I didn't look at the other site but there's info on here, heat treating, but you need to do the FCG pin holes & ejector.Quote:
Now, how and where do i need to heat treat the receiver?
I'm giving this jig a try in an attempt to build a Romanian AK with the most ghetto "shop" this side of the Atlantic...
I built the jig, but it seems that my alignment holes are a bit off. If I bend my flat as-is, the right side of the rear trunnion will be 2mm higher than the left side and the left side of the front trunnion will be 1mm higher than the right side. My flat is "cockeyed" in the jig. This means that the holes furthest from the point that is centered (which is somewhere near the rear of the mag well) will be the most mis-aligned. Fortunately, these furthest holes are the trunnion holes, and since I'm doing a screw build I'll be drilling them out to 1/4" anyway which will re-align them. Nevertheless, the axis pin holes will be slightly mis-aligned.
What are the tolerances here? Is +/-1mm something noticeable in final assembly? Should I go ahead and bend? Or should I build another jig...?
If the answer is to build another jig, what can I do to make sure the holes are centered this time? Last time I marked the holes with a marker, measured center by setting my calipers to half the width of the bar stock and using them to lightly score the surface of the bar from both sides (the lines overlapped, indicating they were centered). Then I centerpunched on the line and used the drill press to drill 1/8" holes centered as best I could on the dent from the centerpunch. I guess that wasn't good enough...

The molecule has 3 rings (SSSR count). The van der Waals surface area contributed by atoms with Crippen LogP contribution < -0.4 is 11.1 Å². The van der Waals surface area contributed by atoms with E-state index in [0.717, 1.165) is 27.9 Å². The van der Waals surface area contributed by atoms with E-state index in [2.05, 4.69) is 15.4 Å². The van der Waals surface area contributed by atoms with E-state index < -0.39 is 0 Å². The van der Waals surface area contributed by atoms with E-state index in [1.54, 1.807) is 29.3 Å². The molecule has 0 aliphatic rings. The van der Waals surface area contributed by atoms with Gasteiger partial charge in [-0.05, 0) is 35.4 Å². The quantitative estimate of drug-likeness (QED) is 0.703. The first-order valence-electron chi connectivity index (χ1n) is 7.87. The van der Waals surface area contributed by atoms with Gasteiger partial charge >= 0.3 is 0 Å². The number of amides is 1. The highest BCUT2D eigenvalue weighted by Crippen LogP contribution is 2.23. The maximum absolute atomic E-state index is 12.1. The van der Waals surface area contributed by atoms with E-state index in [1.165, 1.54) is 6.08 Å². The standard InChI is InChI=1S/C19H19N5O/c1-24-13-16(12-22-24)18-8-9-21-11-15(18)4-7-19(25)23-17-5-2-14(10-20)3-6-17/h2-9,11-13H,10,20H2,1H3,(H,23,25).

Don't use the alignment holes, but measure and move the flat until both sides stick out an equal amount from the center piece.
You're introducing error early on if the sides aren't equal, error which will compound itself in assembly and function as you fit parts. Start out as precise as possible, keep it as precise as possible, and the little errors that we all ultimately will make should remain small and easily compensated for.
Well, I've bent 2 flats using this method so far. One using a hammer and one using bolts to pull the flat through the angle irons. Both methods produced perfectly symmetrical bends but the hammered flat was slightly warped due to one side of the angle iron jig being slightly too tight. This warp carried through all the way to the bending of the upper rails leaving a slight dip in the middle of the rails. Nevertheless, I kept going with it just to see what would happen and it turns out the bolt carrier will cycle fine in such a mangled POS! The second one bent much more nicely and squared up great.
My main problem right now is that when I am hammering the upper rails flat, the bar stock pieces within the receiver gradually slip down inside the receiver so that by the time I'm done hammering, the inside of the receiver is under-sized. Even worse, on the second receiver, the bar stock angled slightly and one of the receiver's "U-arms" is 30 thousandths longer in the front than the other side. The rear arms are 50 thousandths short of spec.
I'll most likely need to trim the stock due to the receiver being undersized and the uneven rails might cant the magazine leading to trouble feeding. It's also possible that the bolt will be riding too low and interfere too much with the hammer during recoil. It'll probably still cycle fine but the perfectionist in me wants a better way to bend the upper rails. :angry:
For a better upper rail bend, you really need a full size male die.
For the best upper rail bend, you need the AK-Builder die, with upper rail step-down!
For semi builds it's probably not.
No matter the need, it's still the BEST. And if the bent flats are spec, yes it'll work on already bent flats.
What does the step jig do that the normal jig doesn't? I take it there is supposed to be a step in the upper rails but I have no idea what this means...